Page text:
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MagicDraw 19.0 LTR SP3 Documentation


A Class diagram is a graphic representation of the static structural model. It shows classes and interfaces, along with their internal structure and relationships. The classes represent types of objects that are handled in a system. The instances of those types (objects) are instantiated only on the runtime and are represented by an object and the interaction diagrams. A Class diagram does not show temporal information, it describes only the classification. 

Classes can be related to each other in a number of ways: associated (connected to each other), dependent (one class depends/uses another class), specialized (one class is a subtype of another class), or packaged (grouped together as a unit – package). A Class diagram does not express anything specific about the relationships of a given object, but it does abstractly describe the potential relationships of one object with other objects.

A system typically has a number of Class diagrams – not all the classes are inserted into a single Class diagram. A class can have multiple levels of meaning and participate in several Class diagrams. A Class diagram is the logical map of an existing or future source code.


A class diagram describes the types of objects (e.g., people, materials, information, and behaviors) in the system and various kinds of static relationships that exist among them. Class diagrams also show the attributes and operations of a class and the constraints that apply to the way objects are connected.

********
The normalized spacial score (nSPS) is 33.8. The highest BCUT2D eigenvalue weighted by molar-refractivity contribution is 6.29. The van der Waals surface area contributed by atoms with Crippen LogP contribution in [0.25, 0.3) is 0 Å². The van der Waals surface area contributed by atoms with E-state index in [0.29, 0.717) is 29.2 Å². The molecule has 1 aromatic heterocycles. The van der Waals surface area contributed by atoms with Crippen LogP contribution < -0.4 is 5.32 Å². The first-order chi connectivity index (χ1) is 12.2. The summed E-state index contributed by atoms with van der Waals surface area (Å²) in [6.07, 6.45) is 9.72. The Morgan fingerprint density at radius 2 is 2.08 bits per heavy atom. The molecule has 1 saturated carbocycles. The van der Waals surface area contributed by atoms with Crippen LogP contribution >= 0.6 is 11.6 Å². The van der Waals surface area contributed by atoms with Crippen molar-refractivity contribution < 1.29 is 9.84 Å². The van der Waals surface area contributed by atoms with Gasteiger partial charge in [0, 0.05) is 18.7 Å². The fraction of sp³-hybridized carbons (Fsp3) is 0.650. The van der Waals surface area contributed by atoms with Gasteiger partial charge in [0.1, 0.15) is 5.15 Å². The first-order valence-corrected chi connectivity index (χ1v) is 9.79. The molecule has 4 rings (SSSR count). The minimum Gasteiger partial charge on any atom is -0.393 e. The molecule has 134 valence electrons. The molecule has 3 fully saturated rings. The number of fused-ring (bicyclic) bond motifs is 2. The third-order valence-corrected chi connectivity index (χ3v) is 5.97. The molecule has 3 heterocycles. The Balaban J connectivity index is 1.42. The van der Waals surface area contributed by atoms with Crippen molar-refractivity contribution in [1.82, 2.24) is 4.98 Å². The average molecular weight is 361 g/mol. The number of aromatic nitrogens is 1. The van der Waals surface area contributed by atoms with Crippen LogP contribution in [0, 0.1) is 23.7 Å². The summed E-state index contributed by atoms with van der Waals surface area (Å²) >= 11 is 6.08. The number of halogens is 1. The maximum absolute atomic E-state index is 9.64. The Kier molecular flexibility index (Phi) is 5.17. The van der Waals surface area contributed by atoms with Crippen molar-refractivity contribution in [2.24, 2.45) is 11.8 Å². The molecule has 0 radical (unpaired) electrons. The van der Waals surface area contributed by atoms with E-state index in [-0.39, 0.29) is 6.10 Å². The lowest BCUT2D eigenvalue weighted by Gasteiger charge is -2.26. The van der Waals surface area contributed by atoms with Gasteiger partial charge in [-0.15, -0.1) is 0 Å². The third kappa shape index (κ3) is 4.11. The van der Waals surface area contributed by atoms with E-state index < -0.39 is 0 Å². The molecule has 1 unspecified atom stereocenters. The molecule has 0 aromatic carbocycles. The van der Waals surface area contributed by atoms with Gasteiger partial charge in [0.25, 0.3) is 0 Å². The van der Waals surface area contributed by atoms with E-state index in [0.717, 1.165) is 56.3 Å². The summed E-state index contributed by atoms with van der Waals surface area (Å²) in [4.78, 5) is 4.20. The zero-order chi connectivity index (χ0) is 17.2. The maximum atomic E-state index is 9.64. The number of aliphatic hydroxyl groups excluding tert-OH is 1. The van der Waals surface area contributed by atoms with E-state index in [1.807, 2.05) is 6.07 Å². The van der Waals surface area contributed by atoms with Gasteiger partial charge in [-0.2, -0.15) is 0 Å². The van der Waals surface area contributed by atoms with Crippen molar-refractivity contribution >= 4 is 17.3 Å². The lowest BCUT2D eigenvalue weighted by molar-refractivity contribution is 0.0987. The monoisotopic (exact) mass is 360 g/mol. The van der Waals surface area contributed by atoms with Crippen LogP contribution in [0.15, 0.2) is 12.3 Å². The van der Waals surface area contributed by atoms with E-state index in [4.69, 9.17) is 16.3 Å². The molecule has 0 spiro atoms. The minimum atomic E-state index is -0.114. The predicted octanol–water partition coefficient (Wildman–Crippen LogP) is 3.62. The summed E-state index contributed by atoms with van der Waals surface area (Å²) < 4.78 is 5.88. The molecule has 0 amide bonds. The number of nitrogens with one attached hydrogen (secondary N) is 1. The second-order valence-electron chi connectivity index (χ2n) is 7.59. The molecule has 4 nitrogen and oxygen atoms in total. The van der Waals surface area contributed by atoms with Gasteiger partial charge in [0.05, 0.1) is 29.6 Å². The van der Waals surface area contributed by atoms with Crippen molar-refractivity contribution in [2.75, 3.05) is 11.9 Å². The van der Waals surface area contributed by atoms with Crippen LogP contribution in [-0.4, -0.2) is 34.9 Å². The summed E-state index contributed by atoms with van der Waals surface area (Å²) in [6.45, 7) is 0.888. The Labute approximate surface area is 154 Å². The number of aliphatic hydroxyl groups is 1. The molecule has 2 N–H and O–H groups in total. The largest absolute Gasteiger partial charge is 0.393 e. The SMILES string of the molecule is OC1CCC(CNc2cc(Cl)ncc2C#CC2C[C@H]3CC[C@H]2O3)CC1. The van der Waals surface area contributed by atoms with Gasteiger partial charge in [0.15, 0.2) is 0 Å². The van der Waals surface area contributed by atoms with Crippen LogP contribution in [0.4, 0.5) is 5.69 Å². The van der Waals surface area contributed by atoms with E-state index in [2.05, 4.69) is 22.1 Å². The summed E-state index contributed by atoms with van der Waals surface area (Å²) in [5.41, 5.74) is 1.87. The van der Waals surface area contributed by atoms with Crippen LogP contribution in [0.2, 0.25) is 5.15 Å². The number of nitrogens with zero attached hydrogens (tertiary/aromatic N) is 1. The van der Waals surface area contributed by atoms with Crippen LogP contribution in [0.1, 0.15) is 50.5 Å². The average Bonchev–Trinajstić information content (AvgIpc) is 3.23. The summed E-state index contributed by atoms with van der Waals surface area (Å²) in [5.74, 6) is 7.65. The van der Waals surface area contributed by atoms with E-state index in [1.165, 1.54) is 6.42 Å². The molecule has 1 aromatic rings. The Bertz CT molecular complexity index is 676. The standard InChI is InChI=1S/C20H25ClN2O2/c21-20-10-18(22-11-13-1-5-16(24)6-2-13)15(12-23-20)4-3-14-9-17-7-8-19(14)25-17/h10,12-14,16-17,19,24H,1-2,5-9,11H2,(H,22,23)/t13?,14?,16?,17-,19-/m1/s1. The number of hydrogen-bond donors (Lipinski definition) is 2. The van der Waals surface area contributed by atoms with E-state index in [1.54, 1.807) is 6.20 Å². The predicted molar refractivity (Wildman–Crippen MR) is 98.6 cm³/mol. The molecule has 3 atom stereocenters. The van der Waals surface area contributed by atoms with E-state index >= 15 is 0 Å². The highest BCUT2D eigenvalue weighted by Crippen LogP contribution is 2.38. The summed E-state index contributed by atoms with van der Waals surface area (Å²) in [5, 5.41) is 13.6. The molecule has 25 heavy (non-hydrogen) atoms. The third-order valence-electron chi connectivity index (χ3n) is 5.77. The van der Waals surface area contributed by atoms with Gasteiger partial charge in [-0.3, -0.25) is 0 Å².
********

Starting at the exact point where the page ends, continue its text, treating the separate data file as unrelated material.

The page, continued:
A class diagram can be used to:

  • illustrate both simple and complex models for information systems 
  • understand the general overview of the schematics of an application
  • visually express the specific needs of a system
  • highlight the specific code that needs to be programmed and implemented to the structure
  • provide an implementation-independent description of types used in a system
  • share relevant information with stakeholders 
  • detect errors early in the lifecycle. 


Class diagrams are valuable because they:

  • define the essential resources of the system
  • define relationships between resources 
  • generate code
  • model code (reverse engineering)
  • provide a focus for all the other diagrams. 

Example of a Class diagram